Yet, an opposition continues in the United States as well as in Western Europe, Australia-New Zealand, and elsewhere. On the one hand, it is fueled by religionists who see the doctrines of the Jehovah’s Witnesses as “heretic.” As argued by both Melton and George Chryssides, a British scholar who has written several books on the Jehovah’s Witnesses, religions liberally trading accusations of heresy and heterodoxy against each other are found throughout all of religious history, yet in the case of the Witnesses their doctrines are often viciously misunderstood and misrepresented. One reason may be, again, the “separateness” of the organization, which some may perceive as threatening, while on the other hand the Witnesses may have often been the victims of their own success, as other religions regard them as unwelcome and dangerous competitors.
Issues such as conscientious objection and the refusal of blood transfusion are less important today than they were decades ago, as most democratic states have passed laws and adopted technical solutions accommodating those who refuse to serve in the military or object to blood transfusions. However, these themes have not totally disappeared.
There is also a second opposition, which is secular rather than sectarian. An anti-cult paradigm accusing a variety of movements labeled as “cults” of brainwashing their followers, violating the human dignity of ex-members, and hiding sexual abuse, is also applied against the Jehovah’s Witnesses. Italian sociologist Massimo Introvigne, managing director of CESNUR, examines in particular this secular hostility to the Witnesses, noting that while in non-democratic countries they are the victims of de facto religious monopolies such as the one enjoyed by the ROC in Russia, or of a “sacralization of the state,” in North America, Western Europe, and elsewhere their problem is the “sacralization of the person” studied by German sociologist Hans Joas. It may seem that sacralizing the person and her rights is a welcome development but, as Joas noted, all depends on how human rights are defined, which became a controversial subject in recent years.
As Introvigne observed, individual rights may be used today to deny corporate rights. The freedom of individual religious believers is recognized more easily than the freedom of religious organizations to regulate their own internal activities as they deem fit, although courts of law, including the European Court of Human Rights and the U.S. and Canadian Supreme Courts, still try to protect the latter as well. This is reflected in challenges against the rights of the Jehovah’s Witnesses to discipline their devotees recognized as guilty of wrongdoings through their own internal procedures, and to recommend that those who are not immediate members of their families refrain from further associating with certain categories of apostate ex-members (so-called “ostracism”). While identified as part of the religious and organizational autonomy of the Jehovah’s Witnesses in several court cases, “ostracism” continues to be aggressively criticized by anti-cultists and some media.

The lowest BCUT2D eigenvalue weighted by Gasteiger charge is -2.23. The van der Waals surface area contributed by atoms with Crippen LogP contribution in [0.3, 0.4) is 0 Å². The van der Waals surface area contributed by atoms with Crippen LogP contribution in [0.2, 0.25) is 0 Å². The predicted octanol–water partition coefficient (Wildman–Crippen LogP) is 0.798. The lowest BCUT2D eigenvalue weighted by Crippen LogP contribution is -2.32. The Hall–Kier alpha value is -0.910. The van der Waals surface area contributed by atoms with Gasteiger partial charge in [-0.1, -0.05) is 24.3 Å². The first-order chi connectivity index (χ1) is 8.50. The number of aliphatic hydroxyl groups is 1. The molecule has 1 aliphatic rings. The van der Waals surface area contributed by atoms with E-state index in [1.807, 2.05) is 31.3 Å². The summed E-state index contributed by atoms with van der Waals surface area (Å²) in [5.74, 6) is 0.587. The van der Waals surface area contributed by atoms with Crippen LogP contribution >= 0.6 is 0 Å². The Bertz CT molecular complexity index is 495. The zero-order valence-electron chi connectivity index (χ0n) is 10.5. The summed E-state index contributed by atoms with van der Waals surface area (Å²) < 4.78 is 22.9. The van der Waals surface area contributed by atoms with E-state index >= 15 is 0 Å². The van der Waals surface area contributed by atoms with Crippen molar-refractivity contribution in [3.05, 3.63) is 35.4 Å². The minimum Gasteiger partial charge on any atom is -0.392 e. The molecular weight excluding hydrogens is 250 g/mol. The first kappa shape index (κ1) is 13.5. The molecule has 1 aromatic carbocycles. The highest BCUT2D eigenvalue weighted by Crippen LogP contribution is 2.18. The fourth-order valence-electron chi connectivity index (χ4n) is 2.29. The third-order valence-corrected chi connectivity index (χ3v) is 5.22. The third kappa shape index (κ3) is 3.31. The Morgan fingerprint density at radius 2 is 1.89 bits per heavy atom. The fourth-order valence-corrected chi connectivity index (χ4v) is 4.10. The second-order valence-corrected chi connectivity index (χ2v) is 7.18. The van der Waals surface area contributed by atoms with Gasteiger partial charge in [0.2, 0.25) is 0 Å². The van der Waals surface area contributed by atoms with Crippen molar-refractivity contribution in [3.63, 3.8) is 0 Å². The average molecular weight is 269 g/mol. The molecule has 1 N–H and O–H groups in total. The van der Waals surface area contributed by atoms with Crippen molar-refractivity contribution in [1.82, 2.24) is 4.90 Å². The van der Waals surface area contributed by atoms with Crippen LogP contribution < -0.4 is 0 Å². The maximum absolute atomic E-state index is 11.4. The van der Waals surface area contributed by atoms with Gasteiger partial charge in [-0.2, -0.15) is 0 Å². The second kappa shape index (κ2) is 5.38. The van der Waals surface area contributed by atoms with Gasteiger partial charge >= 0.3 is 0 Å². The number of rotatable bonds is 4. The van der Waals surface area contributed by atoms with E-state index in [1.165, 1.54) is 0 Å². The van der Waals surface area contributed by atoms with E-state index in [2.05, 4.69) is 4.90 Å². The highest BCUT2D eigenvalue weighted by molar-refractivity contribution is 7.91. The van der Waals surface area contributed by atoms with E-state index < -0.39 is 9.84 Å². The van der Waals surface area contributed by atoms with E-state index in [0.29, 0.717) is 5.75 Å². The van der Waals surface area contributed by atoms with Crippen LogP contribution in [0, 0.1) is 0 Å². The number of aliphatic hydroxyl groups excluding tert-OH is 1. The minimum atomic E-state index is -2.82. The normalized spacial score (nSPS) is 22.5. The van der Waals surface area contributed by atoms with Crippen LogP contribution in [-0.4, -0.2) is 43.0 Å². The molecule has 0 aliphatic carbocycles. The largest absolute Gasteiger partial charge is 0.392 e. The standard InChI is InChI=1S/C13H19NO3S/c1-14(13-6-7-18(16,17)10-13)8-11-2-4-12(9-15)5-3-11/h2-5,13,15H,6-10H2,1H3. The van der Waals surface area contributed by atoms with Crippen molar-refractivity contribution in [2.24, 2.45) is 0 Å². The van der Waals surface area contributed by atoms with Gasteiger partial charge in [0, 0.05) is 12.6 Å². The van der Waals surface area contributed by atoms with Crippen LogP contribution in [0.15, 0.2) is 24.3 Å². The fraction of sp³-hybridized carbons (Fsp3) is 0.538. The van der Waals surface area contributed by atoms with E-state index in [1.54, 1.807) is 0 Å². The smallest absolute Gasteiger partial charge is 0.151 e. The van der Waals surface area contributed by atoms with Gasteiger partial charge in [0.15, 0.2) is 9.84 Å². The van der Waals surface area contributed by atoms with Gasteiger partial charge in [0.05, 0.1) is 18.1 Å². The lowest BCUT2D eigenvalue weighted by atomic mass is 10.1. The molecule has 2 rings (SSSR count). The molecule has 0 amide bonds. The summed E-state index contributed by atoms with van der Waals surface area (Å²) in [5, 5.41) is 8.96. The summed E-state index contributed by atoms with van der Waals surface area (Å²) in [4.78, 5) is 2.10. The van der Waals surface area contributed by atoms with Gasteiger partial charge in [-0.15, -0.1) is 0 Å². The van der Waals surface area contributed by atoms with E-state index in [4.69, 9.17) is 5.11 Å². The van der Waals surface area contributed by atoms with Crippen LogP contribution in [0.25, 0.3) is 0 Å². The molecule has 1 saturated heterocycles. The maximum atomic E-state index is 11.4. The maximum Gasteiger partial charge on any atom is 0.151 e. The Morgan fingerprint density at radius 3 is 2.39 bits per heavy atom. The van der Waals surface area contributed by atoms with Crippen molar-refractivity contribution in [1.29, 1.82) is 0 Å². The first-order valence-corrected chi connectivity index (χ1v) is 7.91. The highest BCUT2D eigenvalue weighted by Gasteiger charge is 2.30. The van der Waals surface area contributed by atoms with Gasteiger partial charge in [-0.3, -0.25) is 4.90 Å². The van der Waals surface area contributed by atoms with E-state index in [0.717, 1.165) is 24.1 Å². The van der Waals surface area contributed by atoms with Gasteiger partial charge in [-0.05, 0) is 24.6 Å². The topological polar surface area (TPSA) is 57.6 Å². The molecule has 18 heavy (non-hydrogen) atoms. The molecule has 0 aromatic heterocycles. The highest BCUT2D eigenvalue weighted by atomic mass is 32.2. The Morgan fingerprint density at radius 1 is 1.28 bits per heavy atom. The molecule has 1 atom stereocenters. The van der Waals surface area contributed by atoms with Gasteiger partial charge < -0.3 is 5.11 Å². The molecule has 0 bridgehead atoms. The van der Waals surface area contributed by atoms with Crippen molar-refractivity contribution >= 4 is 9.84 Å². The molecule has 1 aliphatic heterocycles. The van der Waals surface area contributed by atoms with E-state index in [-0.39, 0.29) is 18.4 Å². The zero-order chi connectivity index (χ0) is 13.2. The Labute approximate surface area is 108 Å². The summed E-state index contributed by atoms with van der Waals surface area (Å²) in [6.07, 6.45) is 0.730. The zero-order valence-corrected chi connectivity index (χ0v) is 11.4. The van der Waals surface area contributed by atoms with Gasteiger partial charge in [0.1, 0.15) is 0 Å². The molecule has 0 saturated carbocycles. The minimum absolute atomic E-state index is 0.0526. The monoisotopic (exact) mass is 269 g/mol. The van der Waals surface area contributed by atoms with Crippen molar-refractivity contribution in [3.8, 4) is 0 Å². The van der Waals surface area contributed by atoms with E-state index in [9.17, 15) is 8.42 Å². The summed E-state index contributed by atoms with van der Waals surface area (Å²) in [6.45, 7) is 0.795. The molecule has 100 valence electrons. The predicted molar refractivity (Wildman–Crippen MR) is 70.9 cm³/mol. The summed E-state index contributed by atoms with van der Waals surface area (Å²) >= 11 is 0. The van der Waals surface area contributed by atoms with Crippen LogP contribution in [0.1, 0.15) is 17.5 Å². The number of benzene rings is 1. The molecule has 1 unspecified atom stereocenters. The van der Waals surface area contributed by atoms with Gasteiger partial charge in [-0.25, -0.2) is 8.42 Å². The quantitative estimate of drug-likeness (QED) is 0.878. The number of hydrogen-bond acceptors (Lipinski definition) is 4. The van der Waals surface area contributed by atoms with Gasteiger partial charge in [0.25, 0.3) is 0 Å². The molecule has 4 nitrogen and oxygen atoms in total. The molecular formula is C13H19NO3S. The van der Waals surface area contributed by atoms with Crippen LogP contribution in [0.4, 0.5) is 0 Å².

The issue of sexual abuse is part of the same problem. American scholar of religion Holly Folk examined it in the Vilnius seminar. Although her full paper has not yet been published, a video is available, and she wrote four articles that appeared last week in Bitter Winter on the issue. They show that, although there have been cases of sexual abuse by members of the Jehovah’s Witnesses, the number of perpetrators is not higher, and may actually be significantly lower, when compared to the prevalence of sexual abuse in other religions and in our modern societies in general. It is also not true, Folk said, that Jehovah’s Witnesses oppose reporting of cases of sexual abuse to secular authorities when it is mandated by the laws, nor that they sanction those who report. When governmental documents or media repeat unfounded allegations by anti-cultists, or single out Jehovah’s Witnesses falsely alleging that sexual abuse is more prevailing in their congregations than in other groups or in society in general, they are consciously or unconsciously supporting an agenda that attacks the Witnesses for reasons that have little to do with the protection of the victims of abuse.
Exploring this agenda was the purpose of the Vilnius seminar. While further studies are certainly needed and welcome, the two publications show that, through the event in Lithuania, real progress was made.